Mark Canha shows his support after White Sox prospect comes out
New York Mets outfielder Mark Canha had a pretty awesome Sunday. He got attention for declaring his plan to hit more home runs this season. He also had this fun exchange with reporters about the team.
Canha is in a good mood. He gets to play baseball for a living. The man has an open heart and an open mind to the world.
This was most clear when later in the day he reacted to the news of Chicago White Sox prospect Anderson Comas coming out as gay.
Mets outfielder Mark Canha showing support is what we need more of
It didn’t take any clever words. Canha didn’t have to get sappy, make it about himself, or bully anyone else into believing what they will. Six hearts, all of a different color, is all it took for Canha to show Comas he respects and accepts his lifestyle.
This isn’t the first time Canha has discussed his support of the LGBTQ+ community. Last year, when several Tampa Bay Rays players had an issue wearing Pride hats, he talked about how the Oakland Athletics had similar events and how wonderful they were for the community and the players.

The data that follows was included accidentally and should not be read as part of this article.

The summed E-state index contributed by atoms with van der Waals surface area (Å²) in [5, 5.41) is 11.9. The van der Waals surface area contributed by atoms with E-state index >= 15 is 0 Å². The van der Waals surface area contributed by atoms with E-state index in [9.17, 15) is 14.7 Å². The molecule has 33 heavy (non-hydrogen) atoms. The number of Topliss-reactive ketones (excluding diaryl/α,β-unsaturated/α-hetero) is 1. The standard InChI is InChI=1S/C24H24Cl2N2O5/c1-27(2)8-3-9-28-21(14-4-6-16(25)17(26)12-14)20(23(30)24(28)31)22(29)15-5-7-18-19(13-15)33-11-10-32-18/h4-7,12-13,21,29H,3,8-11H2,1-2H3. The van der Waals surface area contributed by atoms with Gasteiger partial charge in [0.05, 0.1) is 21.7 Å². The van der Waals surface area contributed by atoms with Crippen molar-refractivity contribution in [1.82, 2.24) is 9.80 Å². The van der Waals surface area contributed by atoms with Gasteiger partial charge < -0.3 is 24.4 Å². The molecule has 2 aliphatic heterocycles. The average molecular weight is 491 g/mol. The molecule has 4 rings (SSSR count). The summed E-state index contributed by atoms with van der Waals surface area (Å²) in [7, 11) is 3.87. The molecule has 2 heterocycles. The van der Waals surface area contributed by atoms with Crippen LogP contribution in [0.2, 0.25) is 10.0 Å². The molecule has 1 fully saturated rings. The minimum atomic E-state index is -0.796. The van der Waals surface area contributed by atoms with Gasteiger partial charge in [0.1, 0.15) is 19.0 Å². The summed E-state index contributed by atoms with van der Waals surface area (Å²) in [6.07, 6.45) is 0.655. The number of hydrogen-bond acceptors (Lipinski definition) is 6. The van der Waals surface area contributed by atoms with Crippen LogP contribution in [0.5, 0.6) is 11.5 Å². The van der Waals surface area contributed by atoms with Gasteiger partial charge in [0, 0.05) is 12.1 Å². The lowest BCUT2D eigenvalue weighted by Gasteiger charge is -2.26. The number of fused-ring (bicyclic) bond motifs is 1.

Topics like this aren’t easy to connect with everyone. A Major League Baseball locker room could contain 26 players from 26 different parts of the world with ages ranging from 20-40. If you’ve done any world traveling, you’ll know people feel differently about these things.
For the “why is this news?” trolls, it’s news in the same way an engagement, birth of a child, or opinion of any kind an athlete may have. Comas made a brave choice to do something few athletes ever have because of the unfortunate and extreme reaction people often have. Acceptance is hard enough from peers. Comas is putting himself out there for more than just his inner circle to know about his life.
Support from a veteran player on the Mets will help him and others in his situation. One of your favorite Mets has undoubtedly lived a lifestyle you didn’t agree with. The “keep it to yourself” audience is part of the problem. No one should ever have to hide their identity whether they play a professional sport or not.
We can only hope open support from players like Canha help other young people understand it’s okay to be who they are and there are allies out there.